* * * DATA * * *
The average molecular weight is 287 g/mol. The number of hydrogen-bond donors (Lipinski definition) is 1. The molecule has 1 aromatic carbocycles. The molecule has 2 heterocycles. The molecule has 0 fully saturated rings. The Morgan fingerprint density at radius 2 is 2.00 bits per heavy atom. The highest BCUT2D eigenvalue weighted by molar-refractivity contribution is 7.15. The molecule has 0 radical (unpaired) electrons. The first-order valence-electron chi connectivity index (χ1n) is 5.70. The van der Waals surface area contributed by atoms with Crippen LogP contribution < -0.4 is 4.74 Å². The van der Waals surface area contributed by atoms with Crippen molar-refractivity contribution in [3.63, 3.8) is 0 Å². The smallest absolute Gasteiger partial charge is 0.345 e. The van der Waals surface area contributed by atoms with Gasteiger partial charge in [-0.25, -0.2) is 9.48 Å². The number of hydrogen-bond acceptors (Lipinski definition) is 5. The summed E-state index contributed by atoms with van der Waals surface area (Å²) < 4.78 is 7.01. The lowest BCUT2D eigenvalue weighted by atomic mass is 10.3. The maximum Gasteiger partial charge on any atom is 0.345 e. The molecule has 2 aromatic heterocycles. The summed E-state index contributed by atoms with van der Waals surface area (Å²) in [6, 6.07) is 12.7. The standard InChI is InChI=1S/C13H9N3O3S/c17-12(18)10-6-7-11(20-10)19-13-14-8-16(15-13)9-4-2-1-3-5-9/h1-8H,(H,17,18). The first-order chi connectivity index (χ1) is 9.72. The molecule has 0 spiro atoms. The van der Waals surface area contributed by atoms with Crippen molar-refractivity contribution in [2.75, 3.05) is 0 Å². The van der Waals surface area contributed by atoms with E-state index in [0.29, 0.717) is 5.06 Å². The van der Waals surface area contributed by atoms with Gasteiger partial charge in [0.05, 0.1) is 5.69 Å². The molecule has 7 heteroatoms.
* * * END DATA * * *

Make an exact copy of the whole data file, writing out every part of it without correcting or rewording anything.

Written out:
The average molecular weight is 287 g/mol. The number of hydrogen-bond donors (Lipinski definition) is 1. The molecule has 1 aromatic carbocycles. The molecule has 2 heterocycles. The molecule has 0 fully saturated rings. The Morgan fingerprint density at radius 2 is 2.00 bits per heavy atom. The highest BCUT2D eigenvalue weighted by molar-refractivity contribution is 7.15. The molecule has 0 radical (unpaired) electrons. The first-order valence-electron chi connectivity index (χ1n) is 5.70. The van der Waals surface area contributed by atoms with Crippen LogP contribution < -0.4 is 4.74 Å². The van der Waals surface area contributed by atoms with Crippen molar-refractivity contribution in [3.63, 3.8) is 0 Å². The smallest absolute Gasteiger partial charge is 0.345 e. The van der Waals surface area contributed by atoms with Gasteiger partial charge in [-0.25, -0.2) is 9.48 Å². The number of hydrogen-bond acceptors (Lipinski definition) is 5. The summed E-state index contributed by atoms with van der Waals surface area (Å²) < 4.78 is 7.01. The lowest BCUT2D eigenvalue weighted by atomic mass is 10.3. The maximum Gasteiger partial charge on any atom is 0.345 e. The molecule has 2 aromatic heterocycles. The summed E-state index contributed by atoms with van der Waals surface area (Å²) in [6, 6.07) is 12.7. The standard InChI is InChI=1S/C13H9N3O3S/c17-12(18)10-6-7-11(20-10)19-13-14-8-16(15-13)9-4-2-1-3-5-9/h1-8H,(H,17,18). The first-order chi connectivity index (χ1) is 9.72. The molecule has 0 spiro atoms. The van der Waals surface area contributed by atoms with Crippen molar-refractivity contribution in [2.75, 3.05) is 0 Å². The van der Waals surface area contributed by atoms with E-state index in [0.29, 0.717) is 5.06 Å². The van der Waals surface area contributed by atoms with Gasteiger partial charge in [0.05, 0.1) is 5.69 Å². The molecule has 7 heteroatoms.